UNL students build creative toys to help enrich the lives of giraffes at Lincoln Children’s Zoo

A group of UNL students, all a part of the Theme Park Design Club, put their heads together to make some creative toys for the three newest members of the zoo.

On Tuesday, the Lincoln Children’s Zoo received some gifts, courtesy of UNL engineering students.

They’re specialized toys made for the enrichment of giraffes.

The student club was proactive in contacting the Children’s Zoo last fall to get the ball rolling on this project.

“These guys are dedicated to quality and the product that they are creating. There were a lot of emails and pictures and sketches and designs. They really really wanted to get it right and they wanted to make something that was truly beneficial to the animals,” said Nikki Shemanski, Lead Giraffe Keeper, Lincoln Children’s Zoo.

The Lincoln Children’s Zoo welcomed three juvenile giraffe’s in late 2018… They are Joey, Allie and Phoebe.

It didn’t take long for their interest to pique when these vibrantly colored toys went over the edge of the enclosure.

“The more they can use that tongue and utilize that brain along with the tongue, the better well fare that they are experiencing,” said Shemanski.

All animals at the zoo have some form of enrichment, which is a fancy word for toys to play with.

Giraffes use their 18-inch long tongues as hands, to probe and investigate something new in their environment.

“The purpose of enrichment is to encourage natural behaviors. The most natural behavior for a giraffe is to eat. They eat 18 to 20 hours a day, so by providing the enrichment where we can hide food there, put their hay or grain in there, it just extends their eating time and it keeps their brains busy,” said Shemanski.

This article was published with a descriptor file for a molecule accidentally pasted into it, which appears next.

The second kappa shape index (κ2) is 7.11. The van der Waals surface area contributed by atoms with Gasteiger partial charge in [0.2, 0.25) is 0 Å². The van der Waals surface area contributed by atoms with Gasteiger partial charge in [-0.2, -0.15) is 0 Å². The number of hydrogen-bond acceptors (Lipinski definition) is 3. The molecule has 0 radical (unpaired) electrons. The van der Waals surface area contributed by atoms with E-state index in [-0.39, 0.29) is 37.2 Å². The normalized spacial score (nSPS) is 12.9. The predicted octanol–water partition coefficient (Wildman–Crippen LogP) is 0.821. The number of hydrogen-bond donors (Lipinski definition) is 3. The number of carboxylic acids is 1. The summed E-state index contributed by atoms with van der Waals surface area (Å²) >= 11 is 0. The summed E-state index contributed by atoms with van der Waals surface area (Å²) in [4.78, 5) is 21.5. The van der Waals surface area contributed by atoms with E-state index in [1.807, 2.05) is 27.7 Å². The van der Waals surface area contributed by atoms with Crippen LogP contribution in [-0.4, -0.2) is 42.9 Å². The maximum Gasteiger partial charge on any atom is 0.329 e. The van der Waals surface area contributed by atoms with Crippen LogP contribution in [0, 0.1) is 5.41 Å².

Zoe Jirovsky is a junior mechanical engineering student at UNL. She says the group even went as far to name a few of these toys, like the ‘hose-mobile’ and the ‘puzzle-feeder.’

Zoo officials say they’ve never seen a group of college students work so hard to build something in their free time like this.

The students were just happy to see all of their hard work pay off.

“Seeing the giraffes being able to react to these toys like that just made all the months of work that we had totally pay off and it was just really rewarding to see,” said Jirovsky.

Giraffes spend most of their day eating and only sleep for one hour a day.

Zoo officials say these toys will do wonders toward keeping them entertained and mentally stimulated.

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